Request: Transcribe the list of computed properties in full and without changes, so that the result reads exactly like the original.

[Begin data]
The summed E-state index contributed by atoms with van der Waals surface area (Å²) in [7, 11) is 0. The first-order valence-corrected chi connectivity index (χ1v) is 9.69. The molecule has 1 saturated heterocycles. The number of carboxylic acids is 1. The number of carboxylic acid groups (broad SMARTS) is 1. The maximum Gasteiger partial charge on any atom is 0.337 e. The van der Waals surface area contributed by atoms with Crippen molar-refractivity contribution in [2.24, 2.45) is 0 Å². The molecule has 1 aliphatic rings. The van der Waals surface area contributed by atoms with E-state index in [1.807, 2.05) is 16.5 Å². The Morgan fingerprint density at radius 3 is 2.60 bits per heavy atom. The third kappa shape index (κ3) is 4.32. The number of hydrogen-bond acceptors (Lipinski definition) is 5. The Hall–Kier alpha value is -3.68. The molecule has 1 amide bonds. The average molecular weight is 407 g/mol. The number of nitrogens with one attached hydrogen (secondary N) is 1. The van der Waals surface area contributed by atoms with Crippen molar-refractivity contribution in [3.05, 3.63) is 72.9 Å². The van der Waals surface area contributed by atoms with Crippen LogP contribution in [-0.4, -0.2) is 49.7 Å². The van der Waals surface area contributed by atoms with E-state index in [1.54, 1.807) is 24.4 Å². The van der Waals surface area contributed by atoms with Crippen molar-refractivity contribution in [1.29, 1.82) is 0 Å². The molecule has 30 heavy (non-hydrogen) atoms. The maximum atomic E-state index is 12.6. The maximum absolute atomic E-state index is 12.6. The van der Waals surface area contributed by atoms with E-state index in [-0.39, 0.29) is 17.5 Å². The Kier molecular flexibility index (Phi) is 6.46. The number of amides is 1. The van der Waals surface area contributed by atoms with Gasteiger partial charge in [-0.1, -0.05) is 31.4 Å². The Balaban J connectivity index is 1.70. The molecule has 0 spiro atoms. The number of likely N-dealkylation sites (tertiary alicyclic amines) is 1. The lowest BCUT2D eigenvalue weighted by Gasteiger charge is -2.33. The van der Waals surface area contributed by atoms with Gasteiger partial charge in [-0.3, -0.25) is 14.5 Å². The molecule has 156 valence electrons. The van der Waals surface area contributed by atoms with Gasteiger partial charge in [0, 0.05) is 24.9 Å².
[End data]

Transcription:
The summed E-state index contributed by atoms with van der Waals surface area (Å²) in [7, 11) is 0. The first-order valence-corrected chi connectivity index (χ1v) is 9.69. The molecule has 1 saturated heterocycles. The number of carboxylic acids is 1. The number of carboxylic acid groups (broad SMARTS) is 1. The maximum Gasteiger partial charge on any atom is 0.337 e. The van der Waals surface area contributed by atoms with Crippen molar-refractivity contribution in [2.24, 2.45) is 0 Å². The molecule has 1 aliphatic rings. The van der Waals surface area contributed by atoms with E-state index in [1.807, 2.05) is 16.5 Å². The Morgan fingerprint density at radius 3 is 2.60 bits per heavy atom. The third kappa shape index (κ3) is 4.32. The number of hydrogen-bond acceptors (Lipinski definition) is 5. The Hall–Kier alpha value is -3.68. The molecule has 1 amide bonds. The average molecular weight is 407 g/mol. The number of nitrogens with one attached hydrogen (secondary N) is 1. The van der Waals surface area contributed by atoms with Crippen molar-refractivity contribution in [3.05, 3.63) is 72.9 Å². The van der Waals surface area contributed by atoms with Crippen LogP contribution in [-0.4, -0.2) is 49.7 Å². The van der Waals surface area contributed by atoms with E-state index in [1.54, 1.807) is 24.4 Å². The van der Waals surface area contributed by atoms with Crippen molar-refractivity contribution in [1.29, 1.82) is 0 Å². The molecule has 30 heavy (non-hydrogen) atoms. The maximum atomic E-state index is 12.6. The maximum absolute atomic E-state index is 12.6. The van der Waals surface area contributed by atoms with E-state index in [-0.39, 0.29) is 17.5 Å². The Kier molecular flexibility index (Phi) is 6.46. The number of amides is 1. The van der Waals surface area contributed by atoms with Gasteiger partial charge in [-0.1, -0.05) is 31.4 Å². The Balaban J connectivity index is 1.70. The molecule has 0 spiro atoms. The number of likely N-dealkylation sites (tertiary alicyclic amines) is 1. The lowest BCUT2D eigenvalue weighted by Gasteiger charge is -2.33. The van der Waals surface area contributed by atoms with Gasteiger partial charge in [-0.3, -0.25) is 14.5 Å². The molecule has 156 valence electrons. The van der Waals surface area contributed by atoms with Gasteiger partial charge in [0, 0.05) is 24.9 Å².